Cure Income Inequality: Income Mobility! Not So Fast!

Income MobilityAgainst a rising chorus of concern about increasing income inequality, some economists are pushing back, suggesting that it is not income inequality we should be concerned with but rather income mobility. Income mobility describes the ability of individuals to move up and down the income ladder over some period of time. As long as mobility is healthy, they argue, society can remain egalitarian in the face of inequality, because the poor can move up and the rich down.

Intuitively, some observers assume that higher income inequality should be correlated with decreased income mobility as the rich build a bigger lead on the rest of society. But there is little consensus about whether and how income mobility has changed. What little research does exist is inconsistent with regards to findings, methods, and data sources. Equitable Growth grantees Michael D Carr and Emily E Wiemers at the University of Massachusetts-Boston used a new dataset to revisit the measurement of earnings mobility, the part of income that comes from work. Their results suggest that lifetime earnings mobility has declined in recent years.

—Austin Clemens
New Analysis Shows It Is More Difficult for Workers to Move up the Income Ladder

Comparison of a Mixed Bruce Campbell Double Feature

Man with the Screaming Brain/Alien ApocalypseI bought the “2 times the Bruce” Man with the Screaming Brain/Alien Apocalypse DVD[1] and finally sat down and watched both. I’m not going to provide a review of them. I’m going to do a comparison. Because it is remarkable that despite the films being mostly identical, one works brilliantly and the other is almost unwatchable.

Both films were shot in Bulgaria for the Sci-Fi Channel. They are both, well, Bruce Campbell films. The screenplays are both sloppy. The action is at best silly if not just bad. And otherwise, they are competently executed television movies. In fact, I thought the camera work was pretty good and the lighting often excellent. And the editor of both, Shawn Paper, is a real pro who makes both films work better than they ought to. So why is Man with the Screaming Brain such a joy and Alien Apocalypse such a tiresome bore?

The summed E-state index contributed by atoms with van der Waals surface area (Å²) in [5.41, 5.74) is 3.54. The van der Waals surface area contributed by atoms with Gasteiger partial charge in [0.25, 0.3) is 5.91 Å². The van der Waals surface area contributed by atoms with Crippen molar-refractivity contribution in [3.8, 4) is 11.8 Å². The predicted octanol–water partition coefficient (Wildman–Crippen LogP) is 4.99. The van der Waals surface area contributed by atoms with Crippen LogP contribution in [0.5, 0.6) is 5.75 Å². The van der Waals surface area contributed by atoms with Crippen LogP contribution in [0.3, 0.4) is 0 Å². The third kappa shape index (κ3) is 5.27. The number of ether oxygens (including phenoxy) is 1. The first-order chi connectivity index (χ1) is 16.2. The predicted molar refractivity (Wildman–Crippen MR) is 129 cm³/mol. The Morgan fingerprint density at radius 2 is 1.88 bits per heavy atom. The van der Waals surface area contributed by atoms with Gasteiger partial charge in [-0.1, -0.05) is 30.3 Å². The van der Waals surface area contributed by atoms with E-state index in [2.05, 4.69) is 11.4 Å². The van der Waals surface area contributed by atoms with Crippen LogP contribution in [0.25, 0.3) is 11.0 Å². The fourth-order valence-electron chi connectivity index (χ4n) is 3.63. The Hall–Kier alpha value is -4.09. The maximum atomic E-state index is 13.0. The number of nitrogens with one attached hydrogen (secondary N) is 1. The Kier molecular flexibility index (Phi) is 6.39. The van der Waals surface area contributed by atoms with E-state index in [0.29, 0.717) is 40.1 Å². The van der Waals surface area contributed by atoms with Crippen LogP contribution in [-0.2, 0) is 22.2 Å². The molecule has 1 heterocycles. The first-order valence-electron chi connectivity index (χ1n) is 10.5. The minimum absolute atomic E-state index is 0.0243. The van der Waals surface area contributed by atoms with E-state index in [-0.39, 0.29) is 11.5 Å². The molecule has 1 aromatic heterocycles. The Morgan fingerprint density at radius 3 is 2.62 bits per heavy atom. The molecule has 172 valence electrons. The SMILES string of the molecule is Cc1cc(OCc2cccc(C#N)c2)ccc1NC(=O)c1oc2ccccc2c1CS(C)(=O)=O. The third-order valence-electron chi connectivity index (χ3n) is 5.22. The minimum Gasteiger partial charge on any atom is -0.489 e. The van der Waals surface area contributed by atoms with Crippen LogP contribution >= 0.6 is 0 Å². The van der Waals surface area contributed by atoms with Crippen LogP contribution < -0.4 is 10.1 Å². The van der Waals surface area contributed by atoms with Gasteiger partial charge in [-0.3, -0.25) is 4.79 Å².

Alien Apocalypse

As longtime readers know, I have my preferences, but ultimately my interest is in whether a film works on its own terms. And Alien Apocalypse does not. It tries. It has its moments, although none come quickly to mind. The biggest problem is that the script (by writer-director Josh Becker) doesn’t even try to be clever or wacky or whatever that is that makes a Bruce Campbell film a Bruce Campbell film. It seems to just assume everyone will “get” it because he’s doing his thing.

The plot is so predictable that it actually tricked me once. There was a scene late in the film that implied that the reformed bad guy had turned. But for people who watch a lot of movies, well, it’s an obvious reversal — the time when the questionable guy saves the hero from someone you would have never suspected. But no. It turns out the bad guy does exactly what the most naive film-goer would think. In addition, the dialog is just awful.

Glasshouses and All

Interestingly, I heard just a couple of minutes of the commentary for the film. And all I heard was Becker complaining that the stunt men in Bulgaria really weren’t that good. That’s certainly true; but they were far more competent than he was as the writer of this film.